Uber faces new batch of issues in Tampa Bay
Despite a temporary cease-fire with local regulators, Uber continues to face all sorts of issues in the Tampa Bay market, including a lawsuit, driver protests and the embarassing mistake of revealing a woman's Social Security number to other drivers.
Jami Ermlich, 34, was notified by drivers in several different states on Sunday when the company made her 1099 form available to other drivers. Uber issued a statement saying it was in touch with Ermlich, who lives in New Port Richey, and that it values partner privacy.
"Due to a bug in our system, one partner's 1099 information was viewable by other drivers for a short period of time," the statement said. "The bug has been fixed and we're deeply sorry."
A few days prior, four local drivers filed a federal lawsuit against Uber accusing the rideshare company of violating state and federal labor laws by classifying drivers as independent contractors instead of as employees.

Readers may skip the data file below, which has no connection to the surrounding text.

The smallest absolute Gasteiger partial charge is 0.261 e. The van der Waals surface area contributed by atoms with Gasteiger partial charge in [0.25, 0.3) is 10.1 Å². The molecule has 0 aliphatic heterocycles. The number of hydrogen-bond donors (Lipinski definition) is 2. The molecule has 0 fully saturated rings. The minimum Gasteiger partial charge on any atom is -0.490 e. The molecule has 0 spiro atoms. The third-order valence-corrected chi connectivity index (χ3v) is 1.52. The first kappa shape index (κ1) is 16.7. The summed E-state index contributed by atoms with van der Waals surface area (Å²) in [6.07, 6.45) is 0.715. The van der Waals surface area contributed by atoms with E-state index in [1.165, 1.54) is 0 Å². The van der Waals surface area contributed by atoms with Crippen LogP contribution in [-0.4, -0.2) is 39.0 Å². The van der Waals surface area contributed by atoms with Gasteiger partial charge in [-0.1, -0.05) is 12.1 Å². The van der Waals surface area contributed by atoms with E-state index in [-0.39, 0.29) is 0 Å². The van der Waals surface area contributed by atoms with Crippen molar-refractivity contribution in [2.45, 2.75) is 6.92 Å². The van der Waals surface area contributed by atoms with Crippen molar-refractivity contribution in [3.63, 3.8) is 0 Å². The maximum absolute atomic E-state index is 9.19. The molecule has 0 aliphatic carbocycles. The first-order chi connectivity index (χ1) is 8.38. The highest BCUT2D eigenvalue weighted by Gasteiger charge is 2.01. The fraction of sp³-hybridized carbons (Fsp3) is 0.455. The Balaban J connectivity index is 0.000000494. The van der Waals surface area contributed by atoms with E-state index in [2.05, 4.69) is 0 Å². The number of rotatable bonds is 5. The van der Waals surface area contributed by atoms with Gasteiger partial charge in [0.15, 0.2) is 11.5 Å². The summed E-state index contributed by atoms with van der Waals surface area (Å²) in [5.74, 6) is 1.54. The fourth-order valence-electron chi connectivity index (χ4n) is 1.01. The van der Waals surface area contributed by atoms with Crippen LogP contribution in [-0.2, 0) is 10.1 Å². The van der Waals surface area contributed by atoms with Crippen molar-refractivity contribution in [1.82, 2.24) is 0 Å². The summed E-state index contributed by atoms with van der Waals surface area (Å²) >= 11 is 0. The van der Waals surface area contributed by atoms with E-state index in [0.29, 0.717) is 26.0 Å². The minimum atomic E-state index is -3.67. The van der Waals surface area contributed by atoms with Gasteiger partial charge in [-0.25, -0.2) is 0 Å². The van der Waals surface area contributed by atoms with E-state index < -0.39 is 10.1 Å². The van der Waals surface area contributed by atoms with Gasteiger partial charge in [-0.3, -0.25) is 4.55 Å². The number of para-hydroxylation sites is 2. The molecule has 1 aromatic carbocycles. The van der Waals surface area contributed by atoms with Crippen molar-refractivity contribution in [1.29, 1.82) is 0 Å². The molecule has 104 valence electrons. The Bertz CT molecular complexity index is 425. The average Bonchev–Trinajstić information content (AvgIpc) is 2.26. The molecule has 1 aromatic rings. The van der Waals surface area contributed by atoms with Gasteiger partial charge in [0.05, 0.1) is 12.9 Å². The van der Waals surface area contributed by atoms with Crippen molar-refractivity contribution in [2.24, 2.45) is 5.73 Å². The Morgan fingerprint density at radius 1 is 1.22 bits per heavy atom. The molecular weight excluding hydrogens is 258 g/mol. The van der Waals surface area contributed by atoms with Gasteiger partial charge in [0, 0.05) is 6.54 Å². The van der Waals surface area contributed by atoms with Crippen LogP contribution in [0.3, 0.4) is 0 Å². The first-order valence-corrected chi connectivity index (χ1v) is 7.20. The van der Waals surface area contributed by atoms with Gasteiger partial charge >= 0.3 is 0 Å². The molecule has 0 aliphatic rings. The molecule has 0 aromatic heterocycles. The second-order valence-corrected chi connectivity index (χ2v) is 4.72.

The lawsuit seeks class-action status, which would allow other drivers to join them in their legal action against Uber. The California company faces similar lawsuits in its home state, Oregon and Orlando.
Meanwhile, drivers frustrated with the company for its recent fare drop have staged protests over the past couple weeks. The company announced in the beginning of the month that it would lower fares to 65 cents a mile -- an all-time low for the area -- in order to entice more riders.
Drivers were outraged, saying the new pricing system made it nearly impossible to operate without a loss. Under the new rate, drivers earn about 49 to 52 cents per mile, compared with the 54 cent mileage deduction rate set by the government.
Some drivers are hoping to gain the company's attention by refusing to take rides on Gasparilla, which could cause surge prices to rise as high as 10 times the normal rate.